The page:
Elbe

[ US /ˈɛɫb/ ]
NOUN
  1. a river in central Europe that arises in northwestern Czechoslovakia and flows northward through Germany to empty into the North Sea
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How To Use Elbe In A Sentence

  • You think Spielberg would only have a rattletrap third-rate spaceship like the Millennium Falcon to ensure his survival? Does George Lucas think the world will end in 2012?
  • At length one noticed the fact, and another; and then it became the general topic of conversation in the group upon the bridge, where Ethelberta, her hair getting frizzed and her cheeks carnationed by the wind, sat upon a camp-stool looking towards the prow. The Hand of Ethelberta
  • It slopes southwest from the watershed between the Nile and Congo rivers, part of an ancient peneplain interrupted by mostly granitic inselbergs, threaded by gallery forests, with large marshland depressions. Garamba National Park, Democratic Republic of Congo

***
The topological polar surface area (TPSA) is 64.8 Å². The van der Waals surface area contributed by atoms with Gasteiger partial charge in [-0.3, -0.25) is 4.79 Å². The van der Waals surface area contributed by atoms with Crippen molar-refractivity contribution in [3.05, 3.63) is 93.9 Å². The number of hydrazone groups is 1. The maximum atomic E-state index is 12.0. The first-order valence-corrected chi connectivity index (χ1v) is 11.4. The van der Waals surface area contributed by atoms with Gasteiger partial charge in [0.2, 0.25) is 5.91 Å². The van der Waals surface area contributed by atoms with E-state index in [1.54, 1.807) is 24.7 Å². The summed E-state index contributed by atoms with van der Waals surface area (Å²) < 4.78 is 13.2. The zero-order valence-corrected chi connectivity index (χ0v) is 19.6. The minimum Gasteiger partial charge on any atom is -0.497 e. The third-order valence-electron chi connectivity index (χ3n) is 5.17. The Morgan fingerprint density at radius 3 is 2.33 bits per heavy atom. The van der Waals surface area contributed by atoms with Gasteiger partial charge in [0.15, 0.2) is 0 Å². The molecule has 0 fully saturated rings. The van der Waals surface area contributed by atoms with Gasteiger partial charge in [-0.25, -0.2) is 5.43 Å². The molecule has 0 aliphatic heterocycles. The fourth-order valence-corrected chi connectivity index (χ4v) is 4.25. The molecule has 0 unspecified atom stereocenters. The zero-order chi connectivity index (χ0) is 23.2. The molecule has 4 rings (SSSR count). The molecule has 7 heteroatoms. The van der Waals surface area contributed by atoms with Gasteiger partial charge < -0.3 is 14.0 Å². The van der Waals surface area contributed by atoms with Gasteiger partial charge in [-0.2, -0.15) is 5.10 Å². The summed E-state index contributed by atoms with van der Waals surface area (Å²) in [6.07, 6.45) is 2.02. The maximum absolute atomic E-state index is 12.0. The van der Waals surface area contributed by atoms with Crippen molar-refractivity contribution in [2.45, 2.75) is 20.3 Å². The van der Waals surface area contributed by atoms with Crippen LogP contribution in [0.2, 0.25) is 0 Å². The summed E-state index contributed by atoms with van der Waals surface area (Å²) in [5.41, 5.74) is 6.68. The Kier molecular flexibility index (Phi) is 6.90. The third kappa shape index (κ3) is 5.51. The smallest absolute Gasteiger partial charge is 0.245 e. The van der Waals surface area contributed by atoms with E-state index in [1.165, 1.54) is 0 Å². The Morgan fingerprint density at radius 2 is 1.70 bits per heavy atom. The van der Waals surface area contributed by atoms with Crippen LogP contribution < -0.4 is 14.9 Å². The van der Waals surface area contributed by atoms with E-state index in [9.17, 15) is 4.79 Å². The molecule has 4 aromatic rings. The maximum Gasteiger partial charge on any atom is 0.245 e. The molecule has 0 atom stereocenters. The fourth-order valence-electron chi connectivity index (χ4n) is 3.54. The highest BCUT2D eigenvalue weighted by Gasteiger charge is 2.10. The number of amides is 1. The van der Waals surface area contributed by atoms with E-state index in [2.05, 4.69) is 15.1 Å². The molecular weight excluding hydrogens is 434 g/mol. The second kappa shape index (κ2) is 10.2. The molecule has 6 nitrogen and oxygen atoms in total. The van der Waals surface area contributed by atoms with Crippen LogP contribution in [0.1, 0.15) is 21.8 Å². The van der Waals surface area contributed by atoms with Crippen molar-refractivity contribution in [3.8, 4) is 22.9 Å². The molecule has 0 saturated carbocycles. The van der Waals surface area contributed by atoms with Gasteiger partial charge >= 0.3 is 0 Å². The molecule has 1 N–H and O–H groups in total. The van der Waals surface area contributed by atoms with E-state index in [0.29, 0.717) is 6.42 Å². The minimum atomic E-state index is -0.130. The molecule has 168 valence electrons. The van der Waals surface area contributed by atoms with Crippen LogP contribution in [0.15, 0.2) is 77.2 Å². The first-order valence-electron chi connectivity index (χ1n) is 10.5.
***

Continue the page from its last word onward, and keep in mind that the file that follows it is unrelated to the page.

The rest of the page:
• Many a man's reputation would not know his character if they met on the street. Elbert Hubbard 
  • A writer is suing director Steven Spielberg for allegedly stealing his film idea.
  • The hour-long Director's Series will be a highlight this summer, profiling today's top Hollywood helmers, including Steven Spielberg, Martin Scorcese, and Clint Eastwood.
  • Look at Mengelberg, look at Furtwängler, and look at the rest of the Mitteleuropa-trained composers in the past one hundred years. Mengelberg's Mahler
  • I agree," jumps in Elisabeth Hasselbeck the show's token right-wing blonde who, has been looking for an opportunity to get a word in edgewise and who, like Sherri, is still operating on the mistaken believe they are conducting an actual interview. Stephen Colbert walks out on 'The View'
  • And the moment with the discarded toys coming to life hits with stark terror and reminds us, if only for a moment, of the swarming mummies in Spielberg's great Raiders of the Lost Ark.
  • Badly chosen baby names can lead to low self-esteem, low education and more smoking: study Most people would rather be single than date someone with an 'unfortunate' name, research shows Amanda Mikelberg / NEW YORK DAILY NEWS Think your name ruined your life? NYDN Rss
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